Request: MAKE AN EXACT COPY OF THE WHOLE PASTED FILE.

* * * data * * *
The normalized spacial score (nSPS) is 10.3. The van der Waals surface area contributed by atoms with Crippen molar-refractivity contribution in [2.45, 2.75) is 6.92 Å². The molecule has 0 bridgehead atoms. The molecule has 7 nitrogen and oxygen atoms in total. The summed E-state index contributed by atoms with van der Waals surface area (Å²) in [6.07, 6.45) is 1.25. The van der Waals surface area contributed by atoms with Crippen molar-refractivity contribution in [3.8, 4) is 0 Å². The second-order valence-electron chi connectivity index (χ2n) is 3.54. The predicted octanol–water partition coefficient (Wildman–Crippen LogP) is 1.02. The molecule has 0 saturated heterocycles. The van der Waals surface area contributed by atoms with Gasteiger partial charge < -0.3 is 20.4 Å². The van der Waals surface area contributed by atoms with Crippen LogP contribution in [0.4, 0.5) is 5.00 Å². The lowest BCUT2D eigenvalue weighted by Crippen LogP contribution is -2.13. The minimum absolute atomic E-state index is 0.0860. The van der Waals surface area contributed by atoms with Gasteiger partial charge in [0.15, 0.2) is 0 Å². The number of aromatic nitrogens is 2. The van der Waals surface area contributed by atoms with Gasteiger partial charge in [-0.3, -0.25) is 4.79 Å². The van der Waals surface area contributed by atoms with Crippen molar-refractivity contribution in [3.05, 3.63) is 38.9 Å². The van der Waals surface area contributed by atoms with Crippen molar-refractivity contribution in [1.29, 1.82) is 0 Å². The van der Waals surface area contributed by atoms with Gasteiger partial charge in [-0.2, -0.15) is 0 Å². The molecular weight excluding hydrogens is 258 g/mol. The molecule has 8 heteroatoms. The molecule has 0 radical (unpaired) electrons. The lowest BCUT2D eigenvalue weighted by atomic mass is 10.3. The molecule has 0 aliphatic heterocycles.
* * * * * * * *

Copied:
The normalized spacial score (nSPS) is 10.3. The van der Waals surface area contributed by atoms with Crippen molar-refractivity contribution in [2.45, 2.75) is 6.92 Å². The molecule has 0 bridgehead atoms. The molecule has 7 nitrogen and oxygen atoms in total. The summed E-state index contributed by atoms with van der Waals surface area (Å²) in [6.07, 6.45) is 1.25. The van der Waals surface area contributed by atoms with Crippen molar-refractivity contribution in [3.8, 4) is 0 Å². The second-order valence-electron chi connectivity index (χ2n) is 3.54. The predicted octanol–water partition coefficient (Wildman–Crippen LogP) is 1.02. The molecule has 0 saturated heterocycles. The van der Waals surface area contributed by atoms with Gasteiger partial charge < -0.3 is 20.4 Å². The van der Waals surface area contributed by atoms with Crippen LogP contribution in [0.4, 0.5) is 5.00 Å². The lowest BCUT2D eigenvalue weighted by Crippen LogP contribution is -2.13. The minimum absolute atomic E-state index is 0.0860. The van der Waals surface area contributed by atoms with Gasteiger partial charge in [0.15, 0.2) is 0 Å². The number of aromatic nitrogens is 2. The van der Waals surface area contributed by atoms with Gasteiger partial charge in [-0.3, -0.25) is 4.79 Å². The van der Waals surface area contributed by atoms with Crippen molar-refractivity contribution in [3.05, 3.63) is 38.9 Å². The van der Waals surface area contributed by atoms with Crippen molar-refractivity contribution in [1.29, 1.82) is 0 Å². The van der Waals surface area contributed by atoms with Gasteiger partial charge in [-0.2, -0.15) is 0 Å². The molecular weight excluding hydrogens is 258 g/mol. The molecule has 8 heteroatoms. The molecule has 0 radical (unpaired) electrons. The lowest BCUT2D eigenvalue weighted by atomic mass is 10.3. The molecule has 0 aliphatic heterocycles.